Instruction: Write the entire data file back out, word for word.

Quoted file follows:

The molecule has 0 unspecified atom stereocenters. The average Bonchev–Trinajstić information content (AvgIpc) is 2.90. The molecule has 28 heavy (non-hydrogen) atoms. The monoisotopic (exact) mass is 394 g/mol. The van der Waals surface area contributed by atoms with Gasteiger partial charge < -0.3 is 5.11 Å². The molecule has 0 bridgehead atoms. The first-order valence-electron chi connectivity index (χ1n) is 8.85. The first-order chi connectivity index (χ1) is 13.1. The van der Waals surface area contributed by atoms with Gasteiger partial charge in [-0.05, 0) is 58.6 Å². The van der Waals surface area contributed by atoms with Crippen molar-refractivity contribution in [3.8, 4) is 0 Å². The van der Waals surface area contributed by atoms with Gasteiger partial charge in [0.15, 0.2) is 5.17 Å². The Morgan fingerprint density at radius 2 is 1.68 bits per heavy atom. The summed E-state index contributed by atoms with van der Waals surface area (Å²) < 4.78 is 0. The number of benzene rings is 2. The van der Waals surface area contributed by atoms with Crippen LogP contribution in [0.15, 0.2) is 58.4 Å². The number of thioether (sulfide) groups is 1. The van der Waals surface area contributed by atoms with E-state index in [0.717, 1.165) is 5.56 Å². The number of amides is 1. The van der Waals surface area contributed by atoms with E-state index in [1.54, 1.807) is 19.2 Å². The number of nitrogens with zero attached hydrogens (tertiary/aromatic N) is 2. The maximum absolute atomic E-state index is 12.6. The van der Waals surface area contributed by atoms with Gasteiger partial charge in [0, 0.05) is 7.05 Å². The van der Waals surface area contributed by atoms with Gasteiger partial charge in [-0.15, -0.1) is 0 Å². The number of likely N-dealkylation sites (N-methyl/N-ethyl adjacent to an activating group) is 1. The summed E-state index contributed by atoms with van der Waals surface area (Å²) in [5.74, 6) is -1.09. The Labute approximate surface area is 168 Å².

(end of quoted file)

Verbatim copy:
The molecule has 0 unspecified atom stereocenters. The average Bonchev–Trinajstić information content (AvgIpc) is 2.90. The molecule has 28 heavy (non-hydrogen) atoms. The monoisotopic (exact) mass is 394 g/mol. The van der Waals surface area contributed by atoms with Gasteiger partial charge < -0.3 is 5.11 Å². The molecule has 0 bridgehead atoms. The first-order valence-electron chi connectivity index (χ1n) is 8.85. The first-order chi connectivity index (χ1) is 13.1. The van der Waals surface area contributed by atoms with Gasteiger partial charge in [-0.05, 0) is 58.6 Å². The van der Waals surface area contributed by atoms with Crippen molar-refractivity contribution in [3.8, 4) is 0 Å². The van der Waals surface area contributed by atoms with Gasteiger partial charge in [0.15, 0.2) is 5.17 Å². The Morgan fingerprint density at radius 2 is 1.68 bits per heavy atom. The summed E-state index contributed by atoms with van der Waals surface area (Å²) < 4.78 is 0. The number of benzene rings is 2. The van der Waals surface area contributed by atoms with Crippen LogP contribution in [0.15, 0.2) is 58.4 Å². The number of thioether (sulfide) groups is 1. The van der Waals surface area contributed by atoms with E-state index in [0.717, 1.165) is 5.56 Å². The number of amides is 1. The van der Waals surface area contributed by atoms with E-state index in [1.54, 1.807) is 19.2 Å². The number of nitrogens with zero attached hydrogens (tertiary/aromatic N) is 2. The maximum absolute atomic E-state index is 12.6. The van der Waals surface area contributed by atoms with Gasteiger partial charge in [0, 0.05) is 7.05 Å². The van der Waals surface area contributed by atoms with Gasteiger partial charge in [-0.15, -0.1) is 0 Å². The number of likely N-dealkylation sites (N-methyl/N-ethyl adjacent to an activating group) is 1. The summed E-state index contributed by atoms with van der Waals surface area (Å²) in [5.74, 6) is -1.09. The Labute approximate surface area is 168 Å².